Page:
Kunsthaus Bregenz


Love is Colder than Capital and Andy Warhol at Kunsthaus Bregenz

Love is Colder than Capital, 2013. Installation view, Kunsthaus Bregenz. Photo: Markus Tretter. © The artists and Kunsthaus Bregenz.

Love is Colder than Capital and Andy Warhol

Love is Colder than Capital
An Exhibition About the Value of Feelings

KUB Arena
Andy Warhol
Fifteen Minutes of Fame

February 2–April 14, 2013

Kunsthaus Bregenz
Karl-Tizian-Platz 
6900 Bregenz, Austria

www.kunsthaus-bregenz.at


Love is Colder than Capital
An Exhibition About the Value of Feelings
February 2–April 14, 2013

The title of the big group exhibition at the Kunsthaus Bregenz Love is Colder than Capital has been filched: it comes from the play of the same name by the controversial post-dramatic stage director René Pollesch, whose works deal with the neoliberal exploitation of the private and the personal by economic interests. More clearly than ever, the progressive dwindling of manufacturing production and the steady rise of service-oriented industries call on the emotional commitment of workers, and make feelings—purportedly genuine or merely feigned—an increasingly integral part of immaterial, commodity-like products.

Emotion, passion, care, even love, are the ostensible themes of this Bregenz exhibition. At the same time, however, this essayistically conceived show never sidesteps the tricky ambiguities of such sympathy-based concepts. One cannot always tell with the exhibited works whether the supposedly romantic idea of “true” love is at stake, or rather a variant “tainted” by economic or other social aspects. At the latest, since the end of the first decade of this century it has become increasingly difficult to draw a line between what is one’s own and personal and what is public. 

Against this background and the mutual interdependence of art and society, the exhibition raises questions such as: How do artists address the relation between emotion and economy? How do they reflect the ambivalence of personal and social empathy between the two poles of authenticity and staged seduction?

Many of the installations, objects, and videos were specially created for the exhibition. Major works that are already part of the canon of contemporary art, by Hans Haacke, Isa Genzken, and Cindy Sherman are also on show. Famous works by the legendary New York artist Keith Haring will constitute a historic highlight of the exhibition, works that gave expression to the relations between love, sexuality, and commerce in innovative pictorial compositions way back in the 1980s.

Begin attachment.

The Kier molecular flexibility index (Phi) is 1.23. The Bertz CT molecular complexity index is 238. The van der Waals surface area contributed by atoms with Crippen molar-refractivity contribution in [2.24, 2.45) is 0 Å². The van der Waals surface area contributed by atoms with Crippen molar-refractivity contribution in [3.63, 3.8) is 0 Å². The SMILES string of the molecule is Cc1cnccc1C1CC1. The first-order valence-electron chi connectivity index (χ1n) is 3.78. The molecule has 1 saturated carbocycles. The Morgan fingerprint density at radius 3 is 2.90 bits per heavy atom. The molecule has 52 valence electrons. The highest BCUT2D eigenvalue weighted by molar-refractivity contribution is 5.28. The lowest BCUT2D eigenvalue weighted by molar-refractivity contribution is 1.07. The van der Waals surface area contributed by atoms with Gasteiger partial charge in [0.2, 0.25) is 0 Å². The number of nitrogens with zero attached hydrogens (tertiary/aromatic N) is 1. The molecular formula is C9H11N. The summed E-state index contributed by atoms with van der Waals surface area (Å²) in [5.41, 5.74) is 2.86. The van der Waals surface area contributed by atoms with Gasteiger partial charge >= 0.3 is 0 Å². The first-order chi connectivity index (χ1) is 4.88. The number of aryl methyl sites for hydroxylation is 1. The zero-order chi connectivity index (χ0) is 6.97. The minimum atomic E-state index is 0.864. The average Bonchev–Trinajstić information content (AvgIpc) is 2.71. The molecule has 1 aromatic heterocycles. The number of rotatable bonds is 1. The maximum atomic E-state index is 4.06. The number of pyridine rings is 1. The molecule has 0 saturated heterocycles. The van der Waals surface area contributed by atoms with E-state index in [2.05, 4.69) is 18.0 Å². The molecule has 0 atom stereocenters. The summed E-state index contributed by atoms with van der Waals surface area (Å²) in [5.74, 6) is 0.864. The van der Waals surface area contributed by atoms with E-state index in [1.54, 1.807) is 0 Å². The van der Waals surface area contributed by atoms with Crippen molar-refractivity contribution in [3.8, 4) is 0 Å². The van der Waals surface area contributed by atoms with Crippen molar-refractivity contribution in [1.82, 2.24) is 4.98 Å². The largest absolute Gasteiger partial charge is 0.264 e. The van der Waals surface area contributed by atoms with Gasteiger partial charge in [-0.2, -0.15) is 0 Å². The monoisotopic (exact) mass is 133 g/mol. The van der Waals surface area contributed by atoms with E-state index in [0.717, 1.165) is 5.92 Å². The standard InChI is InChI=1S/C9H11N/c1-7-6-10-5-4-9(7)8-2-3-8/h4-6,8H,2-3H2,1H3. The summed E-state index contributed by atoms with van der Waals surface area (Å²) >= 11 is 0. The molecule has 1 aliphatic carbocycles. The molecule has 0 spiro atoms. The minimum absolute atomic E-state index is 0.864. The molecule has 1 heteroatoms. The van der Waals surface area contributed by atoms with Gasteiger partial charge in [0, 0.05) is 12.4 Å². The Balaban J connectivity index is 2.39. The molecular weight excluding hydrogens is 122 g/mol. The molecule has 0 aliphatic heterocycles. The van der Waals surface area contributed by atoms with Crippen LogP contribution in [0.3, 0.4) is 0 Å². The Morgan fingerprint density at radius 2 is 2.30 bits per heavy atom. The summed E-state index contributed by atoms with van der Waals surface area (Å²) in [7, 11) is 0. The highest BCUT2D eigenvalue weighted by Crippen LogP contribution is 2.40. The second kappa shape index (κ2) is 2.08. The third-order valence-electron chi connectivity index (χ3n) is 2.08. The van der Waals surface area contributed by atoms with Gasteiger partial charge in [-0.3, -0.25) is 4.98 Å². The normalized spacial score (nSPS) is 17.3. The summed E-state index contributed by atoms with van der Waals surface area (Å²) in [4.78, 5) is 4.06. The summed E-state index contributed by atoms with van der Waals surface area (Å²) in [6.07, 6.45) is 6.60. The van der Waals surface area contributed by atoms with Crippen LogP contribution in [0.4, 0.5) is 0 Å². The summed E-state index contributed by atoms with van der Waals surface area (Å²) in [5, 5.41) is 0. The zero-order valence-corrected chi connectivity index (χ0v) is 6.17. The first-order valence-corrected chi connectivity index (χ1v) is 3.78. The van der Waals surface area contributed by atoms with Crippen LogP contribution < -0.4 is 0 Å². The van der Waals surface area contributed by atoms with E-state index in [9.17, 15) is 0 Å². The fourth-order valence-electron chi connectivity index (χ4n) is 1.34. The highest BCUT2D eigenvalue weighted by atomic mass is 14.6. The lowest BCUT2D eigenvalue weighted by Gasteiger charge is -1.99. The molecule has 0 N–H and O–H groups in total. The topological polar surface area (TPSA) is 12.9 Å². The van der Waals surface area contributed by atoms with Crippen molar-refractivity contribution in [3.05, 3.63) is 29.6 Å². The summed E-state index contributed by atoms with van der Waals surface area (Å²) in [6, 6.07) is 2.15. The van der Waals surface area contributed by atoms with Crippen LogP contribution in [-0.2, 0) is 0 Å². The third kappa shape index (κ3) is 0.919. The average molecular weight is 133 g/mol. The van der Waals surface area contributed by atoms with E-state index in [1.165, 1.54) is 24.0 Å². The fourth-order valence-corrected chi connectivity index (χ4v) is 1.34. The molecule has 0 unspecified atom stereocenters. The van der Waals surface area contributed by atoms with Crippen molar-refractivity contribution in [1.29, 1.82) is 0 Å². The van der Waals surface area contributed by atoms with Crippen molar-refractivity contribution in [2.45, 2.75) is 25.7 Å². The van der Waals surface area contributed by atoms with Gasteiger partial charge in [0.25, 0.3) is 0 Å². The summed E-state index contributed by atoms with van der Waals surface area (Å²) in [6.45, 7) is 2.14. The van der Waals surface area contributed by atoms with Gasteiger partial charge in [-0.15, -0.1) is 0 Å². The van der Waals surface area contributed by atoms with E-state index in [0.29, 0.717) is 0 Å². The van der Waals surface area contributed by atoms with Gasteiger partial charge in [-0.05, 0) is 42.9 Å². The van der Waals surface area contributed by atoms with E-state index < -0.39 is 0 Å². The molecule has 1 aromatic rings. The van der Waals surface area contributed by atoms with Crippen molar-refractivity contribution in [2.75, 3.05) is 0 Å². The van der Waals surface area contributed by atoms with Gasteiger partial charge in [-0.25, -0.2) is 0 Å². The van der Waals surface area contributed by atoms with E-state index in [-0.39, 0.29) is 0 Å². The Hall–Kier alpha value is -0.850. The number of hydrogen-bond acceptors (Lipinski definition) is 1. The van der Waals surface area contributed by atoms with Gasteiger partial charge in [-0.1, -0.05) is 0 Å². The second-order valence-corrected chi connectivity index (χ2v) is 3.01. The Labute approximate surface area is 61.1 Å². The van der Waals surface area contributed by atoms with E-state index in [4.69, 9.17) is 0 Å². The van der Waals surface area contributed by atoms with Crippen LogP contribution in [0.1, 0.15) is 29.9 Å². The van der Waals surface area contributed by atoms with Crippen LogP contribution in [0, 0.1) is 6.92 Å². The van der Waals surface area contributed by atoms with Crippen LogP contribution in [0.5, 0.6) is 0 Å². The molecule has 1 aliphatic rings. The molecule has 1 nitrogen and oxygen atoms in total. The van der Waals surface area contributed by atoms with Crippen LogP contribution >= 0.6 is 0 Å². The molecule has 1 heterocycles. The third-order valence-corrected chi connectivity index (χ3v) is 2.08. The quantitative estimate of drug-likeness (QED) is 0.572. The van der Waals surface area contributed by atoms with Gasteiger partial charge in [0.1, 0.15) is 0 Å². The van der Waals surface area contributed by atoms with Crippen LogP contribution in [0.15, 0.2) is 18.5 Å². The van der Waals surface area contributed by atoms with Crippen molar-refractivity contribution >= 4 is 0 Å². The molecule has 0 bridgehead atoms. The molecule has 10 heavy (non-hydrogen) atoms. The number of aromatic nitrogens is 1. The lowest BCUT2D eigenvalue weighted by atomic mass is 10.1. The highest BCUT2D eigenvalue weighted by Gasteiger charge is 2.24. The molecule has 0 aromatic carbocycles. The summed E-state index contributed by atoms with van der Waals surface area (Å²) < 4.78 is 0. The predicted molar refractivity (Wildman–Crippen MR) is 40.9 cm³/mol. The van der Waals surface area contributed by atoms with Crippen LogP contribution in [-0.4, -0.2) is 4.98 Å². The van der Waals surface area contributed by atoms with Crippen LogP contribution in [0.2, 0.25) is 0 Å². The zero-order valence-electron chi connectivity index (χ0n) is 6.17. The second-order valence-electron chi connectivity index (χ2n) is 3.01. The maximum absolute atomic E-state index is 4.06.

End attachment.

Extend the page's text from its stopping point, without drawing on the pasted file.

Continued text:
Participating artists: Neil Beloufa, Minerva Cuevas, Mariechen Danz, Isa Genzken, Hans Haacke, Keith Haring, Teresa Margolles, Ken Okiishi, Julika Rudelius, Yorgos Sapountzis, Cindy Sherman, Andreas Siekmann, Dirk Stewen, Pascale Marthine Tayou, Rosemarie Trockel, Cathy Wilkes.


KUB Arena
Andy Warhol
Fifteen Minutes of Fame
February 2–April 14, 2013

Andy Warhol (1928–1987) is one of the most influential 20th-century artists whose impact is still with us today. With his technique of serial silkscreen printing in the 1960s he turned the work of art into the perfect mass product, opening the art world to celebrity culture and relativizing the border between high art and mass art as no other artist has done. 

“I’m really jealous of everybody who’s got their own show on television. I want a show of my own.” In the late 1970s, this self-confessed TV addict’s plans took on shape. Following the founding of his magazine Interview in 1969, his first foray into the media world, Warhol devoted himself between 1979 and 1987 to the ultimate mass medium, producing 42 of his own television programs. His first series, the ten-part TV journal Fashion (1979–80) restricted itself to the fashion world, but in his subsequent programs Andy Warhol’s TV (1980–83) and Fifteen Minutes (1985–87) broadcast by MTV, he brought on an impressive range of stars from fashion, music, film, art, and the gay scene: from members of The Factory, drag queens, Grace Jones, Debbie Harry, Paloma Picasso, Cindy Sherman, Keith Haring, and David Hockney to the fashion designer Kansai Yamamoto and film directors such as John Waters. The programs created a new principle. Translating a celebrity and lifestyle magazine into TV format, they gave insight into Warhol’s inimitable interviewing strategy and his cult of the surface. 

Andy Warhol—Fifteen Minutes of Fame will present a representative selection from this less known complex of Warhol’s works. The exhibition title is based on Warhol’s famous remark of 1968: “In the future, everybody will be world-famous for fifteen minutes.” Etienne Descloux and Oda Pälmke of the Berlin architectural practice PE-P will be designing a special exhibition architecture.

For further information: www.kunsthaus-bregenz.at

Love is Colder than Capital and Andy Warhol at Kunsthaus Bregenz

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